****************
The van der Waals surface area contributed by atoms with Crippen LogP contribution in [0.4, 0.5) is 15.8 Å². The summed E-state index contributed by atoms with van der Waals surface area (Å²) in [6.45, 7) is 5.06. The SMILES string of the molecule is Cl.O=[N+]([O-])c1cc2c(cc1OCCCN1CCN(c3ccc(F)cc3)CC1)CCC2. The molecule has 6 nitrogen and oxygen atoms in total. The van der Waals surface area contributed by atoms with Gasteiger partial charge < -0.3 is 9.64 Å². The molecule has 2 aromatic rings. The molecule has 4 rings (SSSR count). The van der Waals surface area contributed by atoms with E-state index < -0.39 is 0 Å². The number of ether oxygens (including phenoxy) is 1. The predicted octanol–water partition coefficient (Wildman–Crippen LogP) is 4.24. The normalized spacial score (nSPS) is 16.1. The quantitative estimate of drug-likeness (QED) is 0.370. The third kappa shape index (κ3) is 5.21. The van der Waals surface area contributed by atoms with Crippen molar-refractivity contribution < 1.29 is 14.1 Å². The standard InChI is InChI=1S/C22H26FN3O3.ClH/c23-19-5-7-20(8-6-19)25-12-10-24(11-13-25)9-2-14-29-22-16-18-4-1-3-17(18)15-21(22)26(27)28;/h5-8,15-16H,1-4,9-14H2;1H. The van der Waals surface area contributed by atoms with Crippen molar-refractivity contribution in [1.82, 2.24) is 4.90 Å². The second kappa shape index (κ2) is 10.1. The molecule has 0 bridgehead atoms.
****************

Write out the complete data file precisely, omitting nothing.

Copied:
The van der Waals surface area contributed by atoms with Crippen LogP contribution in [0.4, 0.5) is 15.8 Å². The summed E-state index contributed by atoms with van der Waals surface area (Å²) in [6.45, 7) is 5.06. The SMILES string of the molecule is Cl.O=[N+]([O-])c1cc2c(cc1OCCCN1CCN(c3ccc(F)cc3)CC1)CCC2. The molecule has 6 nitrogen and oxygen atoms in total. The van der Waals surface area contributed by atoms with Gasteiger partial charge < -0.3 is 9.64 Å². The molecule has 2 aromatic rings. The molecule has 4 rings (SSSR count). The van der Waals surface area contributed by atoms with E-state index < -0.39 is 0 Å². The number of ether oxygens (including phenoxy) is 1. The predicted octanol–water partition coefficient (Wildman–Crippen LogP) is 4.24. The normalized spacial score (nSPS) is 16.1. The quantitative estimate of drug-likeness (QED) is 0.370. The third kappa shape index (κ3) is 5.21. The van der Waals surface area contributed by atoms with Crippen molar-refractivity contribution < 1.29 is 14.1 Å². The standard InChI is InChI=1S/C22H26FN3O3.ClH/c23-19-5-7-20(8-6-19)25-12-10-24(11-13-25)9-2-14-29-22-16-18-4-1-3-17(18)15-21(22)26(27)28;/h5-8,15-16H,1-4,9-14H2;1H. The van der Waals surface area contributed by atoms with Crippen molar-refractivity contribution in [1.82, 2.24) is 4.90 Å². The second kappa shape index (κ2) is 10.1. The molecule has 0 bridgehead atoms.